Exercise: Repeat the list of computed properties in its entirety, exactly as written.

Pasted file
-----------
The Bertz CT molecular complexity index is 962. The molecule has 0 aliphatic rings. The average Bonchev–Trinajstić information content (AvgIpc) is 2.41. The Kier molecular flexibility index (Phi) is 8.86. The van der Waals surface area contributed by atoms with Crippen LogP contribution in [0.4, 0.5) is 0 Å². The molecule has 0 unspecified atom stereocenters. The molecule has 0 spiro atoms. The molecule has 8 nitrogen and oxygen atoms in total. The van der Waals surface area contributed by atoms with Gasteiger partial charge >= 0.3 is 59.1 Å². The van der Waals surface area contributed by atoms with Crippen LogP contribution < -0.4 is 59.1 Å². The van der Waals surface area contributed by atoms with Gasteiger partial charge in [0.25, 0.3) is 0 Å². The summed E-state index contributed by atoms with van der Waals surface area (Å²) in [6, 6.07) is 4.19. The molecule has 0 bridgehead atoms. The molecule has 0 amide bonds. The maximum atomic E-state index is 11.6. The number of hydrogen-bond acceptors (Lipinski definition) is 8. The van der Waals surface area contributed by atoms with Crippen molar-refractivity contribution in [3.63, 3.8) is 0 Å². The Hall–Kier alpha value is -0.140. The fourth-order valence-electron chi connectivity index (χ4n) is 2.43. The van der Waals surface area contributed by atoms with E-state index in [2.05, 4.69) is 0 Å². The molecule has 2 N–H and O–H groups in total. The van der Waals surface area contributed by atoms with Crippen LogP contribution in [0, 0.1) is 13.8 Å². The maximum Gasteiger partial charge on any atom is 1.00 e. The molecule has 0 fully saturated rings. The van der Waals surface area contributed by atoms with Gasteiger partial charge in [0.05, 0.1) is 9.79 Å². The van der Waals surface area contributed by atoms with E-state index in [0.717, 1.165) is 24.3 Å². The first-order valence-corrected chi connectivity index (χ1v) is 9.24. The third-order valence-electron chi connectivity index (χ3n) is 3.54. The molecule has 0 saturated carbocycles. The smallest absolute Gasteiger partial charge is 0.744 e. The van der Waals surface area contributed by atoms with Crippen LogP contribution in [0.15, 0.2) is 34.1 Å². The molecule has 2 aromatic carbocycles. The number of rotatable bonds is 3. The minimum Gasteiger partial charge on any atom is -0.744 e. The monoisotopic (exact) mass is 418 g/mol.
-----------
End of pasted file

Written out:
The Bertz CT molecular complexity index is 962. The molecule has 0 aliphatic rings. The average Bonchev–Trinajstić information content (AvgIpc) is 2.41. The Kier molecular flexibility index (Phi) is 8.86. The van der Waals surface area contributed by atoms with Crippen LogP contribution in [0.4, 0.5) is 0 Å². The molecule has 0 unspecified atom stereocenters. The molecule has 0 spiro atoms. The molecule has 8 nitrogen and oxygen atoms in total. The van der Waals surface area contributed by atoms with Gasteiger partial charge >= 0.3 is 59.1 Å². The van der Waals surface area contributed by atoms with Crippen LogP contribution < -0.4 is 59.1 Å². The van der Waals surface area contributed by atoms with Gasteiger partial charge in [0.25, 0.3) is 0 Å². The summed E-state index contributed by atoms with van der Waals surface area (Å²) in [6, 6.07) is 4.19. The molecule has 0 bridgehead atoms. The molecule has 0 amide bonds. The maximum atomic E-state index is 11.6. The number of hydrogen-bond acceptors (Lipinski definition) is 8. The van der Waals surface area contributed by atoms with Crippen molar-refractivity contribution in [3.63, 3.8) is 0 Å². The Hall–Kier alpha value is -0.140. The fourth-order valence-electron chi connectivity index (χ4n) is 2.43. The van der Waals surface area contributed by atoms with E-state index in [2.05, 4.69) is 0 Å². The molecule has 2 N–H and O–H groups in total. The van der Waals surface area contributed by atoms with Crippen LogP contribution in [0, 0.1) is 13.8 Å². The maximum Gasteiger partial charge on any atom is 1.00 e. The molecule has 0 fully saturated rings. The van der Waals surface area contributed by atoms with Gasteiger partial charge in [0.05, 0.1) is 9.79 Å². The van der Waals surface area contributed by atoms with E-state index in [0.717, 1.165) is 24.3 Å². The first-order valence-corrected chi connectivity index (χ1v) is 9.24. The third-order valence-electron chi connectivity index (χ3n) is 3.54. The molecule has 0 saturated carbocycles. The smallest absolute Gasteiger partial charge is 0.744 e. The van der Waals surface area contributed by atoms with Crippen LogP contribution in [0.15, 0.2) is 34.1 Å². The molecule has 2 aromatic carbocycles. The number of rotatable bonds is 3. The minimum Gasteiger partial charge on any atom is -0.744 e. The monoisotopic (exact) mass is 418 g/mol.